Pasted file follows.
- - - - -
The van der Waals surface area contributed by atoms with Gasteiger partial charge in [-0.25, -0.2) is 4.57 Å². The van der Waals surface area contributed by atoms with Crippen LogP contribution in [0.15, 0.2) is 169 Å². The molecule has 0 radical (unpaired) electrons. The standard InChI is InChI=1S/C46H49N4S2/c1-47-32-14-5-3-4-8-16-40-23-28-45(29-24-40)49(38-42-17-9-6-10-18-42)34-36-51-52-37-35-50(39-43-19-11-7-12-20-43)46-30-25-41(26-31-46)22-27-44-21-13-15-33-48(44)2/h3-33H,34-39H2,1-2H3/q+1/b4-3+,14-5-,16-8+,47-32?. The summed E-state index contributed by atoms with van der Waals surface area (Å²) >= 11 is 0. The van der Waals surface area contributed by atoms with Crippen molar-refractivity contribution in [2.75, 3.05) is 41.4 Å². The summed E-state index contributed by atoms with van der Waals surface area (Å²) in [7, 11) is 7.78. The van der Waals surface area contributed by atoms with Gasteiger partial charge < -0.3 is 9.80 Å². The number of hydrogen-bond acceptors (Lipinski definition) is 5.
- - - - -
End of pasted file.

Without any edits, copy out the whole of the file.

The van der Waals surface area contributed by atoms with Gasteiger partial charge in [-0.25, -0.2) is 4.57 Å². The van der Waals surface area contributed by atoms with Crippen LogP contribution in [0.15, 0.2) is 169 Å². The molecule has 0 radical (unpaired) electrons. The standard InChI is InChI=1S/C46H49N4S2/c1-47-32-14-5-3-4-8-16-40-23-28-45(29-24-40)49(38-42-17-9-6-10-18-42)34-36-51-52-37-35-50(39-43-19-11-7-12-20-43)46-30-25-41(26-31-46)22-27-44-21-13-15-33-48(44)2/h3-33H,34-39H2,1-2H3/q+1/b4-3+,14-5-,16-8+,47-32?. The summed E-state index contributed by atoms with van der Waals surface area (Å²) >= 11 is 0. The van der Waals surface area contributed by atoms with Crippen molar-refractivity contribution in [2.75, 3.05) is 41.4 Å². The summed E-state index contributed by atoms with van der Waals surface area (Å²) in [7, 11) is 7.78. The van der Waals surface area contributed by atoms with Gasteiger partial charge < -0.3 is 9.80 Å². The number of hydrogen-bond acceptors (Lipinski definition) is 5.